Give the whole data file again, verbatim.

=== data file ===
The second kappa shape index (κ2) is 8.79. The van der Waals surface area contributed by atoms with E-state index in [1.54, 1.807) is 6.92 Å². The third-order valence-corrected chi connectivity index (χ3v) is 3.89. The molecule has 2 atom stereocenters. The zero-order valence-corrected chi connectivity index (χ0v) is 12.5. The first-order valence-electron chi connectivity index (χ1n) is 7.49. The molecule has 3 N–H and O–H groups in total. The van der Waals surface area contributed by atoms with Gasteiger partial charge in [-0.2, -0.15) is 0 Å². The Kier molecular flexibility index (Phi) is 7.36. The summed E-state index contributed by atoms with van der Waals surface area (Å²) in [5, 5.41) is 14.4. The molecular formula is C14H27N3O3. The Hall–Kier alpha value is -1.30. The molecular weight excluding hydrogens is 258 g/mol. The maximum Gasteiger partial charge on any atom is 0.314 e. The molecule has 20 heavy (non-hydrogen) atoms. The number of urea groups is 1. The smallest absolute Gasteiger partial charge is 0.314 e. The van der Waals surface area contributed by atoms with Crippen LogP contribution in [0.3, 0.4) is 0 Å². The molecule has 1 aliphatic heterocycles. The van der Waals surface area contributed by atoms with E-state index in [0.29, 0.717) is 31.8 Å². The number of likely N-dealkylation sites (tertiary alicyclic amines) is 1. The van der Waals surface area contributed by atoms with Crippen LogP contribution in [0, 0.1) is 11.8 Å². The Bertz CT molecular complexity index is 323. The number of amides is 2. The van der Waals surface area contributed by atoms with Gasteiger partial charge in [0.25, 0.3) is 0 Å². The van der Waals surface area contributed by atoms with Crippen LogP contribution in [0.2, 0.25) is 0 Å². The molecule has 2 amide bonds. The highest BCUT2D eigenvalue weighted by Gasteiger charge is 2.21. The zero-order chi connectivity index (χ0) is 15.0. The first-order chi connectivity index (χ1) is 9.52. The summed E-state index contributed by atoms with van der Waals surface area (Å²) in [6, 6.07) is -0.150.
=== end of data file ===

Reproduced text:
The second kappa shape index (κ2) is 8.79. The van der Waals surface area contributed by atoms with E-state index in [1.54, 1.807) is 6.92 Å². The third-order valence-corrected chi connectivity index (χ3v) is 3.89. The molecule has 2 atom stereocenters. The zero-order valence-corrected chi connectivity index (χ0v) is 12.5. The first-order valence-electron chi connectivity index (χ1n) is 7.49. The molecule has 3 N–H and O–H groups in total. The van der Waals surface area contributed by atoms with Gasteiger partial charge in [-0.2, -0.15) is 0 Å². The Kier molecular flexibility index (Phi) is 7.36. The summed E-state index contributed by atoms with van der Waals surface area (Å²) in [5, 5.41) is 14.4. The molecular formula is C14H27N3O3. The Hall–Kier alpha value is -1.30. The molecular weight excluding hydrogens is 258 g/mol. The maximum Gasteiger partial charge on any atom is 0.314 e. The molecule has 20 heavy (non-hydrogen) atoms. The number of urea groups is 1. The smallest absolute Gasteiger partial charge is 0.314 e. The van der Waals surface area contributed by atoms with Crippen LogP contribution in [0.3, 0.4) is 0 Å². The molecule has 1 aliphatic heterocycles. The van der Waals surface area contributed by atoms with E-state index in [0.29, 0.717) is 31.8 Å². The number of likely N-dealkylation sites (tertiary alicyclic amines) is 1. The van der Waals surface area contributed by atoms with Crippen LogP contribution in [0, 0.1) is 11.8 Å². The Bertz CT molecular complexity index is 323. The number of amides is 2. The van der Waals surface area contributed by atoms with Gasteiger partial charge in [0.25, 0.3) is 0 Å². The van der Waals surface area contributed by atoms with Crippen LogP contribution in [0.2, 0.25) is 0 Å². The molecule has 2 amide bonds. The highest BCUT2D eigenvalue weighted by Gasteiger charge is 2.21. The zero-order chi connectivity index (χ0) is 15.0. The first-order chi connectivity index (χ1) is 9.52. The summed E-state index contributed by atoms with van der Waals surface area (Å²) in [6, 6.07) is -0.150.